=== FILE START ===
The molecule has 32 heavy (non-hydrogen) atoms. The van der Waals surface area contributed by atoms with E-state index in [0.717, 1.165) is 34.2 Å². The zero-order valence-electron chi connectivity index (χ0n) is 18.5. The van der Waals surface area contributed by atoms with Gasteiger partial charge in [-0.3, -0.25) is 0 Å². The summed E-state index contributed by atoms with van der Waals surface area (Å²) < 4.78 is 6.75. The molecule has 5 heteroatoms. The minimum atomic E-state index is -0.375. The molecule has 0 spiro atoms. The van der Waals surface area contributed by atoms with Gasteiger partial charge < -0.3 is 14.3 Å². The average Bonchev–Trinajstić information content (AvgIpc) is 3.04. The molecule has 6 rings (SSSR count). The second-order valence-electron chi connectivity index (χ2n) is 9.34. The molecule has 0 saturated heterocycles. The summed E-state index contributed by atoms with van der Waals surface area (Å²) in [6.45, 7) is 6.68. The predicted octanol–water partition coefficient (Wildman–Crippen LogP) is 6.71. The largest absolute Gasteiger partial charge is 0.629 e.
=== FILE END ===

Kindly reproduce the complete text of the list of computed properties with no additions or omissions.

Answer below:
The molecule has 32 heavy (non-hydrogen) atoms. The van der Waals surface area contributed by atoms with E-state index in [0.717, 1.165) is 34.2 Å². The zero-order valence-electron chi connectivity index (χ0n) is 18.5. The van der Waals surface area contributed by atoms with Gasteiger partial charge in [-0.3, -0.25) is 0 Å². The summed E-state index contributed by atoms with van der Waals surface area (Å²) < 4.78 is 6.75. The molecule has 5 heteroatoms. The minimum atomic E-state index is -0.375. The molecule has 0 spiro atoms. The van der Waals surface area contributed by atoms with Gasteiger partial charge < -0.3 is 14.3 Å². The average Bonchev–Trinajstić information content (AvgIpc) is 3.04. The molecule has 6 rings (SSSR count). The second-order valence-electron chi connectivity index (χ2n) is 9.34. The molecule has 0 saturated heterocycles. The summed E-state index contributed by atoms with van der Waals surface area (Å²) in [6.45, 7) is 6.68. The predicted octanol–water partition coefficient (Wildman–Crippen LogP) is 6.71. The largest absolute Gasteiger partial charge is 0.629 e.